Liked by 1 person

      1. Nor me! And I feel the same, I’d like to know both Irish and/or Scots. There is more to language than vocabulary. Celtic languages are very descriptive, you have to think differently to speak fluently and I think that challenge is why Ireland may have so many storytellers.

        Liked by 1 person

    1. The treaty papers were taken around the country to be signed, though many did not agree to it. It was then taken back to Waitangi where it was signed by The Crown and the Maori representatives. It is a very complex issue and I am relucant to comment too much as I can’t remember as many of the details as I used to be able to do!

      Liked by 1 person

  7. The powerful have always written the history books. We have the same issue here with the Native American culture… what I learned in school was not necessarily the full truth. Fortunately, as you said, things are starting to change and Waitangi Day sounds like a good opportunity to educate the public and reflect on your history.

    Liked by 1 person

    1. When we visited New York and down New Orleans way, we couldn’t find any information regarding the history of the Native American. I found that really sad. Though it could have been down to me not researching enough to find an art gallery or museum that featured their art and history. In New Zealand, the tangata whenua is very much acknowledged throughout the country, maybe not as much as some people would like it to be.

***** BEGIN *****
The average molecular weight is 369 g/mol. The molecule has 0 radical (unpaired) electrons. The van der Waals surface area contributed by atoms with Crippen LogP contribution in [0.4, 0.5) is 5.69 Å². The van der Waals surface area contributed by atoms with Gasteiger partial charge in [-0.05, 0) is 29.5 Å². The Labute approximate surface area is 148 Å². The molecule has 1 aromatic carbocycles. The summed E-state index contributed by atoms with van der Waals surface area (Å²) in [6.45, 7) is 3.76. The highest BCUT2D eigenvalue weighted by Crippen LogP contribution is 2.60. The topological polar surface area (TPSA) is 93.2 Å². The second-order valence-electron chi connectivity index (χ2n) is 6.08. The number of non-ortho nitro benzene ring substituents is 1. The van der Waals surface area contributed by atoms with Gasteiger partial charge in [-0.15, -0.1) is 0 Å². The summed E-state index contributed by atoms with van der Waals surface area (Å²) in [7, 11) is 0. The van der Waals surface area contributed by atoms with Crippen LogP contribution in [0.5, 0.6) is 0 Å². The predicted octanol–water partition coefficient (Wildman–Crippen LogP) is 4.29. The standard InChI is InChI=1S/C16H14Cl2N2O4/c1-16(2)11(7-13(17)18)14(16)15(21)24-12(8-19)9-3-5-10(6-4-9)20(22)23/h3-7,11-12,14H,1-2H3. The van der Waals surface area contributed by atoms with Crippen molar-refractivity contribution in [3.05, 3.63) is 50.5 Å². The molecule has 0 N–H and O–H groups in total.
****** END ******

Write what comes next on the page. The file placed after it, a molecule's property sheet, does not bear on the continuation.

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  8. After reading this post, it seems that NZ taught much more of its history than Australia did (not sure about does).

    We learnt barely anything about Aboriginal history. Tragic really as had we learnt more, then maybe a higher percentage of Australians would empathise with what the owners of our land endured.

    Australia has an awful history.

    Liked by 2 people

    1. Yes, unfortunately Australia has not acknowledged their tangata whenua [original people of the land] in a fair and just way. Having said that, there are people that do so and hopefully over time there will be more. In New Zealand we are more integrated. After all our travels there is no such thing as a perfect society in any country. We all have a long way to go to totally live in harmony.

      Liked by 3 people